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Colorado lawmakers clear path for health department to end sales of delta-8 THC



Colorado lawmakers have passed a bill giving the state’s Department of Public Health & Environment authority to create regulations barring the sale of hemp-derived THC isomers including delta-8, reports the U.S. Hemp Roundtable.


The legislation — SB22-205, which has been sent to Governor Jared Polis for his signature — also gives the state’s attorney general the authority and extra funding to take enforcement action against intoxicating hemp products.


Lastly, the legislation creates a task force to study the issue of intoxicating compounds and make recommendations for laws and rules to govern them. According to the Roundtable, the task force is meant to represent all viewpoints as recommendations are developed. It will include:

  • regulators

  • manufacturers

  • refiners

  • retailers

  • testing labs

  • nonprofit organizations

  • adult-use consumers


CBD Protected, Hemp-Derived THC Not

The U.S. Hemp Roundtable said the bill’s passage represented progress in terms of cooperation between the hemp and delta-9 cannabis industries.


“We are grateful to the Governor, his staff, and legislative leaders who listened to the hemp industry’s concerns and helped transform a flawed bill into one that will address our mutual concerns,” the Roundtable wrote on May 13. “[…] What happened in Colorado may even prove the model for how to thoughtfully and appropriately tackle intoxicating cannabinoids masquerading as hemp in the remainder of the states.”


“What happened in Colorado may even prove the model for how to thoughtfully and appropriately tackle intoxicating cannabinoids masquerading as hemp in the remainder of the states.”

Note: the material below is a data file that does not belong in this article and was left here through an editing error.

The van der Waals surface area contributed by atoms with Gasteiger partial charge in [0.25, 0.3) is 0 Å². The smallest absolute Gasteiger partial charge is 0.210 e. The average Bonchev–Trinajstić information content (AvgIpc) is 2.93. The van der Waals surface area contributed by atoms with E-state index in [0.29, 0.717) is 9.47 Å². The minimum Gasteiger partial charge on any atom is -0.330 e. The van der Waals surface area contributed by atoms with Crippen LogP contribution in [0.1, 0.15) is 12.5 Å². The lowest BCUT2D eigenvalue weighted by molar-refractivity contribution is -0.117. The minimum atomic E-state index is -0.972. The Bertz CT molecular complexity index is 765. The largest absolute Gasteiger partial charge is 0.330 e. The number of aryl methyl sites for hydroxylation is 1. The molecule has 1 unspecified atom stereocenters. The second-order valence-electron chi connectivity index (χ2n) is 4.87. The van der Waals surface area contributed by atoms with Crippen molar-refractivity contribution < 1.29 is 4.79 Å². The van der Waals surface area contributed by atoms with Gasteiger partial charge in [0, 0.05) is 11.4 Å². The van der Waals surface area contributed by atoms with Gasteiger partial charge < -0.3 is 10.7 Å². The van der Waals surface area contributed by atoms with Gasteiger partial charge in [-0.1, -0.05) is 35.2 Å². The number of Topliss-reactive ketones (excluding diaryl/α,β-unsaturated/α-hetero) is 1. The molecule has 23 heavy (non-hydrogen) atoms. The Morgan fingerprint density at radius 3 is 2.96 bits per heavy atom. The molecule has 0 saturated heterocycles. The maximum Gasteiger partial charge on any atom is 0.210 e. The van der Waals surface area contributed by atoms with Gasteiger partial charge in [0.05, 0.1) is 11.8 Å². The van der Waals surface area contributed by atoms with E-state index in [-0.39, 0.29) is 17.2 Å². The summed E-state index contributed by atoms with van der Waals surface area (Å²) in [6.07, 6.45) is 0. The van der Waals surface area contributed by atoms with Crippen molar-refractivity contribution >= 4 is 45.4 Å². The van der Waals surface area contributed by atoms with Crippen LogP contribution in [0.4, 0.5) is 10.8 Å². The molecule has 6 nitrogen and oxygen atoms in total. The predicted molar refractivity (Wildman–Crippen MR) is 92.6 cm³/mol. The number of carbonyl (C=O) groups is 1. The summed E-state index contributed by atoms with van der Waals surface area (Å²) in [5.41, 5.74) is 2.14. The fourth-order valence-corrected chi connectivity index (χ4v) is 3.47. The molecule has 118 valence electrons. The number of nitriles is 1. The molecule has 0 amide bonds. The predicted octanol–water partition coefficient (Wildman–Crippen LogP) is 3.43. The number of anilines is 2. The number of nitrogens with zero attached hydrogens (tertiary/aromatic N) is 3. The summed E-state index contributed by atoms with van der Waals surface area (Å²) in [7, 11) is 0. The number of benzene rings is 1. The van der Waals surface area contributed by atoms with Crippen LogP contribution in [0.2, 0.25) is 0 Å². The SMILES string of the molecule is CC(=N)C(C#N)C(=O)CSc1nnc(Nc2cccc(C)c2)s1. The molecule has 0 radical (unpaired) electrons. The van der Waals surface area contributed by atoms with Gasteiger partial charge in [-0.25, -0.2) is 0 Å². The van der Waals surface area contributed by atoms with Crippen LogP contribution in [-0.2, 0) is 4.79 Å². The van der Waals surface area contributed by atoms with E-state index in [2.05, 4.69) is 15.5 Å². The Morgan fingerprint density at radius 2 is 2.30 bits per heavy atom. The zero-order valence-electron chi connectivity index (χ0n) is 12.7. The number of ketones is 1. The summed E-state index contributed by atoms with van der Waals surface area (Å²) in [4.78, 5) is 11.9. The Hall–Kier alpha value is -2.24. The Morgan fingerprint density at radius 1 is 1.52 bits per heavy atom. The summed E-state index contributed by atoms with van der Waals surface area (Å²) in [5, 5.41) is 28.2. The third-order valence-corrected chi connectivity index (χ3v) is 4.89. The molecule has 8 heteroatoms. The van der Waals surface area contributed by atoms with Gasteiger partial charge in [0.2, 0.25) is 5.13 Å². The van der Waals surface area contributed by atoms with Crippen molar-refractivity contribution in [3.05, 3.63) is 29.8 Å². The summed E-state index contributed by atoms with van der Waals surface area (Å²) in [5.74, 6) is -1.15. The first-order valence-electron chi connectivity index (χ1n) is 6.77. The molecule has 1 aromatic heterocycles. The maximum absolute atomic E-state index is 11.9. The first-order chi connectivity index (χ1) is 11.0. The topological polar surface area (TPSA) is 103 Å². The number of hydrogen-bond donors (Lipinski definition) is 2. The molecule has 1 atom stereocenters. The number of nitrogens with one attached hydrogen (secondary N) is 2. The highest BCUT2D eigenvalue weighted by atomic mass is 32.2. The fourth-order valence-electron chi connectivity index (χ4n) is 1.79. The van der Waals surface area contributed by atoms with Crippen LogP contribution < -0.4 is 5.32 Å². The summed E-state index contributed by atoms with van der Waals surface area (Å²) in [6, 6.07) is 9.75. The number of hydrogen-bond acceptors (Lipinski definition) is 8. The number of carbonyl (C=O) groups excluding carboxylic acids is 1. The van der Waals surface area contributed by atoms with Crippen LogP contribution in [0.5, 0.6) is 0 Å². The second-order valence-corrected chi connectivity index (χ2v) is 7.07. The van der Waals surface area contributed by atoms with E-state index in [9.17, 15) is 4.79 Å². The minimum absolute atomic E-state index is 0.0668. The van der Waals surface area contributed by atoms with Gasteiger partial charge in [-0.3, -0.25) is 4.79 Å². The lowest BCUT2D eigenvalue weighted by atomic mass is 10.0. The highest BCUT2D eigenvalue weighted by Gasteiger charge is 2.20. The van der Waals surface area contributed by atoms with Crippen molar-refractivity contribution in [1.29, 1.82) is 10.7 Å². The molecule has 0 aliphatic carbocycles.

— U.S. Hemp Roundtable


The Roundtable had come out against the original version of the bill, saying it would criminalize non-intoxicating hemp products like CBD and could spur “a mass exodus of legitimate hemp businesses from Colorado.”


The Roundtable agreed with those in the delta-9 cannabis industry saying modified cannabinoids like delta-8 THC (which is CBD converted into THC) need greater regulation, but seemed to support such regulations as an alternative to an all-out ban.


However, after the removal of a THC limit for hemp products that would have affected full-spectrum CBD, and with the addition of the task force, the Roundtable was satisfied with the amended bill. The bill went on to pass May 11, the final day of the legislative session.


Details of the Bill

The bill passed with bipartisan support, including that of its prime sponsors, Senate President Stephen Fenberg (D), Senate Minority Leader Chris Holbert (R), and House Reps Alex Valdez (D) and Kevin Van Winkle (R).

The language added giving the Department of Public Health & Environment authority to prohibit hemp-derived THC says, “the department may promulgate rules to prohibit, within final product made available for sale, the chemical modification, conversion, or synthetic derivation of intoxicating tetrahydrocannabinol isomers, including delta-8, delta-9, and delta-10, or other intoxicating tetrahydrocannabinol isomers that originate from industrial hemp or may be synthetically derived.”


The bill allots $587,347 to the department of law to implement the act.

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